If you enjoyed David McCullough's exquisite biography John Adams, I highly recommend you try this captivating novel of the Revolutionary War. Like his bestselling books based on his father's Civil War epic The Killer Angels, Shaara tells the story from the perspectives of the people involvedin this case John Adams, Benjamin Franklin, George Washington, and British General Thomas Gage. Read more...
If you enjoyed David McCullough's exquisite biography John Adams, I highly recommend you try this captivating novel of the Revolutionary War. Like his bestselling books based on his father's Civil War epic The Killer Angels, Shaara tells the story from the perspectives of the people involvedin this case John Adams, Benjamin Franklin, George Washington, and British General Thomas Gage. Having read John Adams, it seemed like visiting an old friend. Ive rarely read two books that compliment each other so well. Read Rise to Rebellion. You wont be disappointed.
In 1770, the fuse of revolution is lit by a fateful command--"Fire!"--as England's peacekeeping mission ignites into the Boston Massacre. The senseless killing of civilians leads to a tumultous trial in which lawyer John Adams must defend the very enemy who has assaulted and abused the laws he holds sacred.
Yet a taut courtroom drama soon broadens into a stunning epic of war, as King George III leads a reckless and corrupt government in London toward the escalating abuse of his colonies. An extraordinary gathering of America's most inspiring characters--Ben Franklin, Sam Adams, John Adams, George Washington, and others--confronts the British presence with the ideals that will change history.
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The early work of novelist Jeff Shaara was inevitably compared to that of his father, Michael Shaara, author of the Pulitzer Prize-winning historical novel The Killer Angels. With his first two novels, Gods and Generals and The Last Full Measure, Jeff Shaara completed the Civil War trilogy his father had begun. The younger Shaara went on to write a best-selling novel of the Mexican-American War (Gone for Soldiers) and in his latest work, he shifts his focus to the American Revolution.
Shaara says his new book is the first of a two-part saga exploring the full sweep of the conflict that gave birth to this republic and routed the British after a brief but bloody war. Again choosing to go inside the minds of the principal players, he selects four of the most powerful personalities of the era: John Adams, Ben Franklin, George Washington and General Thomas Gage, the commander-in-chief of British forces.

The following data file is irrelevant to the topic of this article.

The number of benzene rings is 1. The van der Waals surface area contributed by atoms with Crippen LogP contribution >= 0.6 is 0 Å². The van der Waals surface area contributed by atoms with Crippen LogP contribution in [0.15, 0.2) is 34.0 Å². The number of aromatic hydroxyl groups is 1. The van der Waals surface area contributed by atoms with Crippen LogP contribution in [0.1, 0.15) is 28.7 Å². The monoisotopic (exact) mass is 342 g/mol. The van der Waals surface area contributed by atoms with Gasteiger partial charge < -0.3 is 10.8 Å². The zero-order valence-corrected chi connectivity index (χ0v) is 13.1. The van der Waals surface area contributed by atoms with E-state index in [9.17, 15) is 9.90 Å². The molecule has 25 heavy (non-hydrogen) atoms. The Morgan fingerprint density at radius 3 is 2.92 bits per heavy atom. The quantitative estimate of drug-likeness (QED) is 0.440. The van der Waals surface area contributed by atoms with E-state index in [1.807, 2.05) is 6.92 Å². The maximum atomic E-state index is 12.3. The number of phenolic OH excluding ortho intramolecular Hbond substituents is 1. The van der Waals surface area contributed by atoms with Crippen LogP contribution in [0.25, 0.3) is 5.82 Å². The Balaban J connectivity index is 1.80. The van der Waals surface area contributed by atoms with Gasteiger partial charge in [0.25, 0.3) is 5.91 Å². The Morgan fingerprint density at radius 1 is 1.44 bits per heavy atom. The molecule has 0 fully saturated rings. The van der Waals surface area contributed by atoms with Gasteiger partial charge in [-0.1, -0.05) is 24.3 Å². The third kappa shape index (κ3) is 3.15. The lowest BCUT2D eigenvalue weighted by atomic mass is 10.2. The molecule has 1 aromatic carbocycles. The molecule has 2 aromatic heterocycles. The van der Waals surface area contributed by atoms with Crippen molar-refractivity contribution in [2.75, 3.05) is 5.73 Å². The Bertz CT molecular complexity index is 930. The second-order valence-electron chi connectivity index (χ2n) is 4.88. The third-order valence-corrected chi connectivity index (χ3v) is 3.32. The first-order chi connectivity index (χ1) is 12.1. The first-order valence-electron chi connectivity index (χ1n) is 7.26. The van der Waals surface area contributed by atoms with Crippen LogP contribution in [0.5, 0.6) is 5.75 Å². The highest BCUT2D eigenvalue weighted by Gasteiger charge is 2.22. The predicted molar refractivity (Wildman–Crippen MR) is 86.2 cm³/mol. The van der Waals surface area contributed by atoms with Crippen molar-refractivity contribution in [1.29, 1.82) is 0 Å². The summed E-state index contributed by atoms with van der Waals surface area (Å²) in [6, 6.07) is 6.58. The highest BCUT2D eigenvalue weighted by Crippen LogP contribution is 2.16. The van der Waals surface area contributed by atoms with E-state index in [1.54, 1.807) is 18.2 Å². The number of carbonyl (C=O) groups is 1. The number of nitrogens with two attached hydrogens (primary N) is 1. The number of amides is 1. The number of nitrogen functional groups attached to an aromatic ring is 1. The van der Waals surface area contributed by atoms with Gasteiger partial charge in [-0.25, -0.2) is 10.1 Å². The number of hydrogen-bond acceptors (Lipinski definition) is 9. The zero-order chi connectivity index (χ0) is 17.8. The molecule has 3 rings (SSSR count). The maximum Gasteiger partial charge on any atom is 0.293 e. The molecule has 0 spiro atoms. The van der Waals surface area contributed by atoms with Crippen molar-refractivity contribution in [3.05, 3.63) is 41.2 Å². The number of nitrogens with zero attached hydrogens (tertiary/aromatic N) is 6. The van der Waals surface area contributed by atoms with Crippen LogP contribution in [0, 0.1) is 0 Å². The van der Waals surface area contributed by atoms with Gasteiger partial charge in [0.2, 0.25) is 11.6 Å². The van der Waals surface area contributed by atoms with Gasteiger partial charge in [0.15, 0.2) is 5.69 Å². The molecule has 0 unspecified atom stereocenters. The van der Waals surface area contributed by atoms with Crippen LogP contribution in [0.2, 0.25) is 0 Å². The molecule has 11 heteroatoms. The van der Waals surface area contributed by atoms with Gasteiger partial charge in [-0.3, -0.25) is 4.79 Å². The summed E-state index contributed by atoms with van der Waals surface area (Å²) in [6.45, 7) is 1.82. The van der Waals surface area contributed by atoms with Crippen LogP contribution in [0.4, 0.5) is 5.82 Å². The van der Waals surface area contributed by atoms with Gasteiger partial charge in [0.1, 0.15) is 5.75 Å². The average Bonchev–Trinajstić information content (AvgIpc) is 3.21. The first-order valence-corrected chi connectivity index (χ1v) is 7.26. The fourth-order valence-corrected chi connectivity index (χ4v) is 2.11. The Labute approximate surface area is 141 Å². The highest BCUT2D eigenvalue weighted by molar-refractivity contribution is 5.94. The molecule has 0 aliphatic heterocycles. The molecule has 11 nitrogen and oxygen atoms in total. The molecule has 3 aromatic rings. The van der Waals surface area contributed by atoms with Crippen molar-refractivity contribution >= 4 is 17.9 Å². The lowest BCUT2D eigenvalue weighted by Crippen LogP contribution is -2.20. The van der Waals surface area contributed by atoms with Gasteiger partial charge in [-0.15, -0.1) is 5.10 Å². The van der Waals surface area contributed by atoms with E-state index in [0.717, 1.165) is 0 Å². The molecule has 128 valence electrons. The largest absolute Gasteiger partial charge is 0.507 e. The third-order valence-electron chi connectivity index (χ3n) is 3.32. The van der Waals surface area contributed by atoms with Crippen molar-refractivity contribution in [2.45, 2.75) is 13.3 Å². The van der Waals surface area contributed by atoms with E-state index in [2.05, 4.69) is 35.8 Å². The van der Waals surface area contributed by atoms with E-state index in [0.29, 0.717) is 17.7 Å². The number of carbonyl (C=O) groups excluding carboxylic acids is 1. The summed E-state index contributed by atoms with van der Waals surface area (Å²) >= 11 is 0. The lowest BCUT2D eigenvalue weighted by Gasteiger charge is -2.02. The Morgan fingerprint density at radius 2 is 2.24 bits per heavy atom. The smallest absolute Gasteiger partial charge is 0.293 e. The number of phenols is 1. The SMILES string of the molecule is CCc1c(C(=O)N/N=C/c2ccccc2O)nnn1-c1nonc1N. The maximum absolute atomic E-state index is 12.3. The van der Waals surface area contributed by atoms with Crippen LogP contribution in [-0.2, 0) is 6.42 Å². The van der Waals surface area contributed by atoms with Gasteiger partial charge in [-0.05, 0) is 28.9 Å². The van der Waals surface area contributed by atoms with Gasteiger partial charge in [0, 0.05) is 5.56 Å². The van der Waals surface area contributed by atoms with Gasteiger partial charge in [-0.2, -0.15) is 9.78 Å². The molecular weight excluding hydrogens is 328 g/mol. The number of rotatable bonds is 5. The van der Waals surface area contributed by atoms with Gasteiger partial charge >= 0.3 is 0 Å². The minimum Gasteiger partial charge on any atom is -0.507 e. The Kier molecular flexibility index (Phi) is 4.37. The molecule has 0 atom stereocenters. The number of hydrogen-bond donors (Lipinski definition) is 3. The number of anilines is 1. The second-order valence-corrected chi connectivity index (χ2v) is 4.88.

Opening with a brief biography on each of the essential characters, Shaara leads us through the fast-moving American uprising that first protested, then sought to overthrow English colonial rule. Shaara uses the characters of Adams, Gage and Franklin to create a behind-the-scenes feel for the maneuvers on both sides.
The book succeeds in its effort to show how a real revolution is mounted, with men and women of varying personalities struggling to form a new nation under the penalty of reprisal and death. In much historical fiction of this period, the life of British society among the American colonials is shortchanged, but not here. Shaara provides a fascinating glimpse of the British ruling class in all its stiff, autocratic complexity. Some of the book's finest scenes come when his supporting characters are allowed their time on the page, including such familiar names as Sam Adams, Lord Hillsborough, John Hancock, Massachusetts Governor Thomas Hutchinson, Tom Paine and William Pitt.
Not content with a panoramic view, Shaara also explores how deeply the pressures of revolt cut into the social fabric of the day, splitting families and severing friendships.
Sweeping and turbulent, Rise to Rebellion rarely fails to satisfy the reader who appreciates historical fiction done with style, accuracy, sensitivity and analytical skill. If there were questions about whether Shaara would live up to his literary pedigree, this should be the book to finally silence the doubters.